The iconic silhouette of the Çanakkale Antenna Tower rises above the crown of a forested hilltop and juts out towards the sky, drawing a new skyline of the hill near the historic town of Çanakkale, in western Turkey. The project has been designed by the Powerhouse Company architecture studio in collaboration with Inter.National.Design (IND).
With a fluid and iconic architectural gesture, the designers created a strong visual identity for the ancient Turkish city standing on the Asian shore of the Dardanelles Strait.
The work is still in progress, with the tower soon to be completed. However, the images released by the Powerhouse Company architecture studio and the video shot by Marcel Ijzerman, during its construction, allow us to understand the expressive power of this new iconic structure. Indeed, the tower embraces the forested hill with its ring-shaped base, to then extend vertically towards the sky for about 100 metres. A fluid architectural gesture that loops around the site, creating an immersive experience in direct contact with the forest and the tree tops, as well as offering panoramic views in all directions. At the same time, the large ring-shaped path designs and defines a space: an internal garden which remains an open space, but which assumes a more intimate and collected atmosphere as it is enclosed by the architecture.< / p>
To create this strong and iconic sign, characterised by an extremely fluid and light appearance, the architects chose corten steel as the construction material. Its colour is visible in the green of the forest, yet it does not disturb the observers’ view or seems in contrast, as the material closely recalls the colour of the tree trunks. Corten steel is also characterised by excellent weather resistance, making it possible to reduce future maintenance costs.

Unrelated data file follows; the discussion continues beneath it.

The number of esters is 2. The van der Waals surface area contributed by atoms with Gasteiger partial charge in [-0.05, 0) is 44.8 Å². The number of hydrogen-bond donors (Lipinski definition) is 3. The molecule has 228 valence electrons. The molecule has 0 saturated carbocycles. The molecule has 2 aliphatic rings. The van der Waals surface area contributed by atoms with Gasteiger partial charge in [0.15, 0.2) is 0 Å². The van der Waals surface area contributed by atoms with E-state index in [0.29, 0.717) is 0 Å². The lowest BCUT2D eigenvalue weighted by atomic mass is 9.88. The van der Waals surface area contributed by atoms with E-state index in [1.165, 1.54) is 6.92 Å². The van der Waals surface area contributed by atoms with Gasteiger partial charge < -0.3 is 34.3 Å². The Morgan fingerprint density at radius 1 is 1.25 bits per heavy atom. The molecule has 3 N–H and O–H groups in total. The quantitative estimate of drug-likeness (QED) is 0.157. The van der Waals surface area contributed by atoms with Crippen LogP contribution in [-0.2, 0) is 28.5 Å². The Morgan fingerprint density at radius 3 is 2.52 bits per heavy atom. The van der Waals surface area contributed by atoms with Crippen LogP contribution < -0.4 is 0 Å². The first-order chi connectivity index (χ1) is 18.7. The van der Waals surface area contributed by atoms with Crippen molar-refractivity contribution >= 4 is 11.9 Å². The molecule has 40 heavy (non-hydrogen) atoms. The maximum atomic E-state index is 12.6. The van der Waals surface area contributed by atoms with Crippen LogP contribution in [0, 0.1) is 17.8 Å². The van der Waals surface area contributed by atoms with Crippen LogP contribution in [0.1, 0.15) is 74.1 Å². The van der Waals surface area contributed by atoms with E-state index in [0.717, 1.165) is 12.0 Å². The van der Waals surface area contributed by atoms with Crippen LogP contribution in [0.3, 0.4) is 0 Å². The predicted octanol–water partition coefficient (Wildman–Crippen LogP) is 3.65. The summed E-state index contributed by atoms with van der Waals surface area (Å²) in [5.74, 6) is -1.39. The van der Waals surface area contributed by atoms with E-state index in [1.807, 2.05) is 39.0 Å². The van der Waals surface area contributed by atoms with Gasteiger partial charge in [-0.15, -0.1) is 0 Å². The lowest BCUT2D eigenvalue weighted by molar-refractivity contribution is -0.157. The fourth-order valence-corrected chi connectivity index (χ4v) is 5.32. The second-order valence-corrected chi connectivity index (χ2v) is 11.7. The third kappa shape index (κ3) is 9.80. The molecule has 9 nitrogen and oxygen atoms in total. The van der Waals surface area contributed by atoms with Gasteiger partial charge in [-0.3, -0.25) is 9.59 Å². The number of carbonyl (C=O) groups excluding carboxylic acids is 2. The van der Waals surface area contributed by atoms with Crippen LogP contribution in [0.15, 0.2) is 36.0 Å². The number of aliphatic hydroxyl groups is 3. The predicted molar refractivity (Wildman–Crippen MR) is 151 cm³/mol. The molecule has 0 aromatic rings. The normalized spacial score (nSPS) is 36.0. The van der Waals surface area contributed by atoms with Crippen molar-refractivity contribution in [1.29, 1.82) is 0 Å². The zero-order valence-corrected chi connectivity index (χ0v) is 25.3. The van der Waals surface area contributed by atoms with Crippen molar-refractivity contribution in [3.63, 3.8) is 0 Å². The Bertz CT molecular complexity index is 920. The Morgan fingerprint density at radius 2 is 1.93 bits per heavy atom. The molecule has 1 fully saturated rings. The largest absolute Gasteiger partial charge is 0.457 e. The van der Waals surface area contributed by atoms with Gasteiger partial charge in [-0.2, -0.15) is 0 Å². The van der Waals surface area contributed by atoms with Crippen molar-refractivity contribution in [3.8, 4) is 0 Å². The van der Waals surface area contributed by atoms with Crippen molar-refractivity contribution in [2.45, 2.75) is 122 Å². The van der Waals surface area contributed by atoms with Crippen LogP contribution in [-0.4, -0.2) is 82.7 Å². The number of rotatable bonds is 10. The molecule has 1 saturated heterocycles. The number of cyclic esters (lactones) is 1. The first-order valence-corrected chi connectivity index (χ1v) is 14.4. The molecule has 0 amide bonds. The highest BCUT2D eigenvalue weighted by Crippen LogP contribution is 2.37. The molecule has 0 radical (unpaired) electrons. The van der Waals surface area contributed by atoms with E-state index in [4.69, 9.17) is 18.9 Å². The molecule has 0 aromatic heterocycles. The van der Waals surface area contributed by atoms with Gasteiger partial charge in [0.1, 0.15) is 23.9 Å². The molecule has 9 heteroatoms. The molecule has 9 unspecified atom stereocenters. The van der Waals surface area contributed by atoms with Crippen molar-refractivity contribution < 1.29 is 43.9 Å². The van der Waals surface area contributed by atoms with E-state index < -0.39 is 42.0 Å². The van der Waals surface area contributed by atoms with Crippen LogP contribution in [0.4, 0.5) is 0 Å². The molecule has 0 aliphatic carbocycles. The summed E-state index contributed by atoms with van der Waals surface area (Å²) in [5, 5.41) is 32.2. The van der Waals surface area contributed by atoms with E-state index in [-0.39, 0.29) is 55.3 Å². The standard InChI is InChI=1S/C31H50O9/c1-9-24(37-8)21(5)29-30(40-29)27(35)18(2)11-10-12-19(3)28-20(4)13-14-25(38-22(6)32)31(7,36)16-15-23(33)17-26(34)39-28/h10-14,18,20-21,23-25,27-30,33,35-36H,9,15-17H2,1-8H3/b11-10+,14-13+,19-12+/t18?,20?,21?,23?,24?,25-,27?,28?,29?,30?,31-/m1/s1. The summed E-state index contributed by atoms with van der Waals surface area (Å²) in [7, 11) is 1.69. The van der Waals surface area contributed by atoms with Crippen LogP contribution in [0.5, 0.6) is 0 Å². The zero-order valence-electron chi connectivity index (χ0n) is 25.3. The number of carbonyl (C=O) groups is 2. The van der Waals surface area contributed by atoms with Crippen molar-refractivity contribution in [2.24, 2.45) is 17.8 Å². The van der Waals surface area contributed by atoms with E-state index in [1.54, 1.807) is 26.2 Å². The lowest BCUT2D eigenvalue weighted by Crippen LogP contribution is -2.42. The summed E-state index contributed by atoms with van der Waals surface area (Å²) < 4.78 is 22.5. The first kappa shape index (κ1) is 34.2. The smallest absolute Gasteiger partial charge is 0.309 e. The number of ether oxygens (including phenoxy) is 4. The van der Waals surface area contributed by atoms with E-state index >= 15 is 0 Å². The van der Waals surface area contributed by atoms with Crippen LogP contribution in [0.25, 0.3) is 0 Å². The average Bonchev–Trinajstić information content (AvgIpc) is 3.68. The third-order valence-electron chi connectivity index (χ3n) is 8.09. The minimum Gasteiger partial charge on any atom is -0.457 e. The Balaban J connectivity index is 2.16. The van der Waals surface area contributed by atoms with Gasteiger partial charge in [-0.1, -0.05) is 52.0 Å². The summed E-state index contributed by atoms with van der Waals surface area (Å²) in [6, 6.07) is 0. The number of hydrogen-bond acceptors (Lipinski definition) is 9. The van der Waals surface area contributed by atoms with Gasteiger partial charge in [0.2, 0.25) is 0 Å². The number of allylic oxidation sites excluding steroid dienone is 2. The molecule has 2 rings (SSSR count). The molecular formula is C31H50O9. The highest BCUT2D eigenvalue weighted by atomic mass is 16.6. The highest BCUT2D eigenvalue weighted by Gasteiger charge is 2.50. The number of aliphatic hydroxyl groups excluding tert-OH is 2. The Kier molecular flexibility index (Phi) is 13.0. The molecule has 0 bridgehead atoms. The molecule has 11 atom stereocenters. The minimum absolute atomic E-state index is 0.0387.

The design of the Çanakkale Antenna Tower presented the architects with a number of problems and challenges. First of all, creating a spatial experience that would allow users to enjoy a better and more intimate relationship with nature, while creating a high-tech structure and therefore as far as possible from nature itself. Another key point was that of allowing visitors to access the structure to be able to admire the panoramic views in all directions, while at the same time protecting them from the radiation of the transmitters. The Çanakkale Antenna Tower is, in fact, a public space. In a single spatial gesture the architects have skilfully combined multiple elements: a cultural hub with exhibition and recreational spaces, a restaurant, a number of observation points and a panoramic path that develops to eventually arrive near the vertical element, the actual transmission tower.
The panoramic path forms the base of the antenna, wrapping around the hill but designed to be raised above the ground, without interrupting the biological corridors and at the same time drawing and defining an internal, but open space. An elevated walkway that draws a wavy line, an ideal continuation of the trail that crosses the forest and arrives at the top of the hill, allowing visitors to enjoy panoramic views of the city before it finally culminates in the totemic tower that reaches up towards the sky.
Images courtesy of Powerhouse Company photos by Sebastian van Damme
Powerhouse Company https://www.powerhouse-company.com/
Hugo Sanchez Paisaje, Taller de Paisaje
Entorno & Loop Design
Structure consultant: INTAÇ & ABT BV
Client: Ministry of Transport and Infrastructure, Çanakkale Special Province Administration
Size: 3,000 m2
Status: Under construction
Location: Çanakkale, Turkey
Typology: Public Spaces, Towers
Photos: Sebastian van Damme